Serial killer Richard Ramirez was 53 when he died of natural causes on June 7 2013 in a Marin County hospital near San Quentin State Prison, where he had been serving a life sentence on death row.
In 1989 a Los Angeles County Superior Court jury found Ramirez guilty of 13 murders and another 30 counts of attempted murder, rape, sodomy, and burglary that he had committed between 1984 and 1985 in the Los Angeles region. He had gained the "Night Stalker" nickname by breaking into people's homes at night, usually through open windows or sliding glass patio doors, before shooting them while they slept (he was also known as the "Valley-Intruder" or "Walk-in Killer" by some media at the time). He disabled telephone wires to evade detection and left various satanic symbols at his crime scenes, such as pentagrams. The brutality of his crimes shocked the courtroom when it first heard the case thirty years ago. One of his victims had her eyes gouged out, another had been beaten to death, and another had been forced to "swear by Satan" and get drawn on with lipstick before being murdered.
Ramirez was eventually caught by a mob of local residents after he tried to steal a car in East Los Angeles. The jury deliberated for 22 days in 1989 before deciding upon special circumstances that Ramirez deserved the death penalty. At the time of his death, Ramirez was one of 735 offenders on death row awaiting execution in California.
Ramirez was born on Feb 29, 1960 in El Paso, Texas, the fifth and last child of an old-fashioned and strict family that took Richard to church every Sunday. By adulthood, he described himself as "evil" in the purest sense of the word. The L.A. homicide detective who investigated the Ramirez murders described the killer as a "crack-smoking drifter", known to room in boarding houses, and sleep at bus stations and cheap hotels. Others had described the killings as carefree, senseless, and random. He beat one of his victims with a tire iron, and raped an eight-year-old boy after seeing his father being murdered. The disturbing nature of the killings took a toll on Los Angeles, as the city suffered economically for a short period of time during and after the killings; movie-theatre ticket sales fell, and alcohol sales fell as people stopped going out at night. Gun sales, however, did rise briefly.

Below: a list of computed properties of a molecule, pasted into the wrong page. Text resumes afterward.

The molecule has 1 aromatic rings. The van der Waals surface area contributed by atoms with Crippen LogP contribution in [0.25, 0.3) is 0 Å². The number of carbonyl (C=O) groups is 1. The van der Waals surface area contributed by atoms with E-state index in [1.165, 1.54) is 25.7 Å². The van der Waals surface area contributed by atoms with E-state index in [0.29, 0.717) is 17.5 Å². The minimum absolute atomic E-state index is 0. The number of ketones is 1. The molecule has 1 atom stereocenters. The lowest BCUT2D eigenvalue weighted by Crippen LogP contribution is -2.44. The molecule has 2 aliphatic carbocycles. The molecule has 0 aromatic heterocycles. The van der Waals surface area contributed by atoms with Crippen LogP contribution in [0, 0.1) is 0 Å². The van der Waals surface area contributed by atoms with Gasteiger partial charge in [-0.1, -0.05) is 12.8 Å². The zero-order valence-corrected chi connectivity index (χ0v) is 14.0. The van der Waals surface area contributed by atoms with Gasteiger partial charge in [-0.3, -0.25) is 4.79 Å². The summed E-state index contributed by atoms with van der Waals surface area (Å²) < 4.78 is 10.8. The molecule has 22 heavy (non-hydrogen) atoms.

The Ramirez case was also the inspiration behind the movie "Manhunt: Search for the Night Stalker."
David Berkowitz was one of the most famous American serial killers of the twentieth century. Also known as the "Son of Sam" killer that confessed to the New York murders of 6 people in the late 1970s, Berkowitz is currently serving 6 consecutive life sentences at Sullivan Correctional Facility in New York state. After a series of fights with fellow inmates, one of which required 65 stitches to his throat while he was housed at Attica in 1979, Berkowitz eventually transferred to Sullivan, where he then converted to Christianity and began writing journal entries that are now available on his "official" homepage at: http://www.forgivenforlife.com.
When faced with the opportunity of parole in 2002, Berkowitz declined without hesitation. In a New York Times article he is quoted as saying, "I deserve to be in prison for the rest of my life. I can accept that." When responding to comments made by Governor Pataki concerning the governor's fight to keep Berkowitz from parole, Berkowitz noted in his prison journals, "I agree with him that I do not deserve parole, neither am I trying to obtain it." (March 1 prison journals)
Sullivan Correctional Facility is a maximum security prison for males located in Fallsburg, NY. Before his death, serial killer Arthur Shawcross also stayed at Sullivan.